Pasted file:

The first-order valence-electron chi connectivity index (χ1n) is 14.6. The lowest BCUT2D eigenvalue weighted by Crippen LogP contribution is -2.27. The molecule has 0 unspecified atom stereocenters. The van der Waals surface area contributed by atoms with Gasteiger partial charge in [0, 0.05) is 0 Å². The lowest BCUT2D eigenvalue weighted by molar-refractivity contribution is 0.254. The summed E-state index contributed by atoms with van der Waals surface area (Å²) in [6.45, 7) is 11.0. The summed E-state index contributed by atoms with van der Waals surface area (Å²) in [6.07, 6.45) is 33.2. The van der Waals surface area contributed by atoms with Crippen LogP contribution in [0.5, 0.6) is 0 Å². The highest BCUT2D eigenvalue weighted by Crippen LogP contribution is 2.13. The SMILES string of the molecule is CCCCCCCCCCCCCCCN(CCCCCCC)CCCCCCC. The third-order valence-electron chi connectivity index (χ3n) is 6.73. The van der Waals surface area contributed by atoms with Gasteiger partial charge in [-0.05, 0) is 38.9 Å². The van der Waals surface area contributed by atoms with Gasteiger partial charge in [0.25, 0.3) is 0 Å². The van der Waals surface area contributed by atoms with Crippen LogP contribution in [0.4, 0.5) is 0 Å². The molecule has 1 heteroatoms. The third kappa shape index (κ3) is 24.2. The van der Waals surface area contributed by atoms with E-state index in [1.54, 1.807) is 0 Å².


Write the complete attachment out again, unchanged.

The first-order valence-electron chi connectivity index (χ1n) is 14.6. The lowest BCUT2D eigenvalue weighted by Crippen LogP contribution is -2.27. The molecule has 0 unspecified atom stereocenters. The van der Waals surface area contributed by atoms with Gasteiger partial charge in [0, 0.05) is 0 Å². The lowest BCUT2D eigenvalue weighted by molar-refractivity contribution is 0.254. The summed E-state index contributed by atoms with van der Waals surface area (Å²) in [6.45, 7) is 11.0. The summed E-state index contributed by atoms with van der Waals surface area (Å²) in [6.07, 6.45) is 33.2. The van der Waals surface area contributed by atoms with Crippen LogP contribution in [0.5, 0.6) is 0 Å². The highest BCUT2D eigenvalue weighted by Crippen LogP contribution is 2.13. The SMILES string of the molecule is CCCCCCCCCCCCCCCN(CCCCCCC)CCCCCCC. The third-order valence-electron chi connectivity index (χ3n) is 6.73. The van der Waals surface area contributed by atoms with Gasteiger partial charge in [-0.05, 0) is 38.9 Å². The van der Waals surface area contributed by atoms with Gasteiger partial charge in [0.25, 0.3) is 0 Å². The van der Waals surface area contributed by atoms with Crippen LogP contribution in [0.4, 0.5) is 0 Å². The molecule has 1 heteroatoms. The third kappa shape index (κ3) is 24.2. The van der Waals surface area contributed by atoms with E-state index in [1.54, 1.807) is 0 Å².